Fourier Analysis of
Correlated Monte Carlo Importance Sampling

Gurprit Singh1,4, Kartic Subr2, David Coeurjolly3, Victor Ostromoukhov3, Wojciech Jarosz4
1Max Planck Institute for Informatics, Saarbrücken, 2University of Edinburgh, UK,
3LIRIS/Universite de Lyon 1, France, 4Dartmouth College, USA
In Computer Graphics Forum (Volume 38 issue 1)
The convergence rate (shown in log-log scale) of Monte Carlo integration with correlated (jittered) samples depends on the importance function (light vs. BSDF). We analyze two Pixels P & Q directly illuminated by a square area light source in (a). Pixel P is fully visible from the light source, which results in a smooth integrand when performing light source surface area sampling (visualized in bottom-left b) and a better convergence rate (c: dot-dashed green curve). C0 discontinuities in the integrand result in bad convergence, which can happen: when using homogenization or Cranley-Patterson rotation (CPr, solid green curve) since it introduces boundary discontinuities; when the light source is partially occluded (Pixel Q); or when sampling the BSDF (in magenta) since this treats the boundary of the light as a C0 discontinuity even when the light is fully visible (visualized in the second column of b).


Fourier analysis is gaining popularity in image synthesis as a tool for the analysis of error in Monte Carlo (MC) integration. Still, existing tools are only able to analyze convergence under simplifying assumptions (such as randomized shifts) which are not applied in practice during rendering. We reformulate the expressions for bias and variance of sampling-based integrators to unify non-uniform sample distributions (importance sampling) as well as correlations between samples while respecting finite sampling domains. Our unified formulation hints at fundamental limitations of Fourier-based tools in performing variance analysis for MC integration. At the same time, it reveals that, when combined with correlated sampling, importance sampling (IS) can impact convergence rate by introducing or inhibiting discontinuities in the integrand. We demonstrate that the convergence of multiple importance sampling (MIS) is determined by the strategy which converges slowest and propose several simple approaches to overcome this limitation. We show that smoothing light boundaries (as commonly done in production to reduce variance) can improve (M)IS convergence (at a cost of introducing a small amount of bias) since it removes C0 discontinuities within the integration domain. We also propose practical integrand- and sample-mirroring approaches which cancel the impact of boundary discontinuities on the convergence rate of estimators.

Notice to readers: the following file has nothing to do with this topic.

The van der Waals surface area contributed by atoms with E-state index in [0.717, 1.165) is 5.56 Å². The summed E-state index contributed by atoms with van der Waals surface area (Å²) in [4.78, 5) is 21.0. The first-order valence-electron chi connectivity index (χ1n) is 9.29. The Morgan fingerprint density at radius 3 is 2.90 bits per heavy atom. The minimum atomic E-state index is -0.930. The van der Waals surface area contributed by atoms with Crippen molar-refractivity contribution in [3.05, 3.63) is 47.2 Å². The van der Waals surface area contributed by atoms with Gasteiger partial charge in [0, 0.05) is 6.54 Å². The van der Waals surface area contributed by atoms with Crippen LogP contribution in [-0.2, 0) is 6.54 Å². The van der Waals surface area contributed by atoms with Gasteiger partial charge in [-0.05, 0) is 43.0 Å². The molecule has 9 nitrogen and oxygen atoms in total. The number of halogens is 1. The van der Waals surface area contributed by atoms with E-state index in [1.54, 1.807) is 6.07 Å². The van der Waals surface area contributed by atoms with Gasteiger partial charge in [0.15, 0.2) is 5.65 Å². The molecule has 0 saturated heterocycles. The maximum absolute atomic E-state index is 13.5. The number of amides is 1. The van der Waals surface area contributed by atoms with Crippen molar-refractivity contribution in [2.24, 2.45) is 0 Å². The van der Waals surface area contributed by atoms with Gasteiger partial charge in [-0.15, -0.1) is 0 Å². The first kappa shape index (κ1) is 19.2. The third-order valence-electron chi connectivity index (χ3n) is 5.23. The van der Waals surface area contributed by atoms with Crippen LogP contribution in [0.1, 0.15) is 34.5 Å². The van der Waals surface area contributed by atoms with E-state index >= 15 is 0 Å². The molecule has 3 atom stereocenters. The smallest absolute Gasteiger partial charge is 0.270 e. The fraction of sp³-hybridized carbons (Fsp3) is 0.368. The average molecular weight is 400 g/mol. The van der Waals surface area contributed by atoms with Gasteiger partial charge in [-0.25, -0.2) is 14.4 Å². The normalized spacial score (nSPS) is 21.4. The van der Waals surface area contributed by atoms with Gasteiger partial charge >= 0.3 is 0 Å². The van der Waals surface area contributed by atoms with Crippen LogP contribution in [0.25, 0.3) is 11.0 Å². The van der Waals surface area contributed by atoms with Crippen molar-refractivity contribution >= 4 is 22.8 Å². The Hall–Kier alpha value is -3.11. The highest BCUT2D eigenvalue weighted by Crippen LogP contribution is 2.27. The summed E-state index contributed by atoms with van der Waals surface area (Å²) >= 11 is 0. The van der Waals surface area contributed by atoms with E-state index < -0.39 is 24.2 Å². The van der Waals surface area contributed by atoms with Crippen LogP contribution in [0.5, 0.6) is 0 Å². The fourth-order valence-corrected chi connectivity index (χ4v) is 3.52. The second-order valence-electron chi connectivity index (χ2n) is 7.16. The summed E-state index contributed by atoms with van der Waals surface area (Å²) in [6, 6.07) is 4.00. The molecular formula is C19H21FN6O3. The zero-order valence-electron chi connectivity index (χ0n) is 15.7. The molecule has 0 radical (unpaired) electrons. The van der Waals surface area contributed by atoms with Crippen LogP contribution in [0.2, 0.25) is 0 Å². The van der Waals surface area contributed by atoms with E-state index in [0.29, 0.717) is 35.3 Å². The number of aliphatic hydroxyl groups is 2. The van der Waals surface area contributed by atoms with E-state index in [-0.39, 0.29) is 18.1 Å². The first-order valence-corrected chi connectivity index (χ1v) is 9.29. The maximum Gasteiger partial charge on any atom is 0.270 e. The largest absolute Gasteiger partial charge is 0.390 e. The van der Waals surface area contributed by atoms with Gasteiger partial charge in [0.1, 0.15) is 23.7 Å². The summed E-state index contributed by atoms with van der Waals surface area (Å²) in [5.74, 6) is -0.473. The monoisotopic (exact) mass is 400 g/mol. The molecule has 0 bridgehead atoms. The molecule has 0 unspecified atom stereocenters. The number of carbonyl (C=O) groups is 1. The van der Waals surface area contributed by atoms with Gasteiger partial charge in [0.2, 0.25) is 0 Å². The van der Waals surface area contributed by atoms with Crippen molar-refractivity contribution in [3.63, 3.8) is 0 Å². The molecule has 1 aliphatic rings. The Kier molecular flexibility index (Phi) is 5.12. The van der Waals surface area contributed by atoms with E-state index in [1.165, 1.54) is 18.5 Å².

Paper (preprint)
Supplemental document (includes mathematical derivations and analytic evaluations)
Presentation slides: Keynote PDF


We are grateful to all the anonymous reviewers for their constructive remarks, Tobias Ritschel for suggesting edits in Figure 7. This work was partially supported by the Fraunhofer and Max Planck cooperation program within the German pact for research and innovation (PFI) and NSF grant CNS-1205521. Kartic Subr was supported by a Royal Society University Research Fellowship and Wojciech Jarosz was partially supported by NSF grant ISS-181279.

Copyright Disclaimer

The Author(s). This is the author's version of the work. It is posted here by permission of The Eurographics Association for your personal use. Not for redistribution. The definitive version is available at

Imprint / Data Protection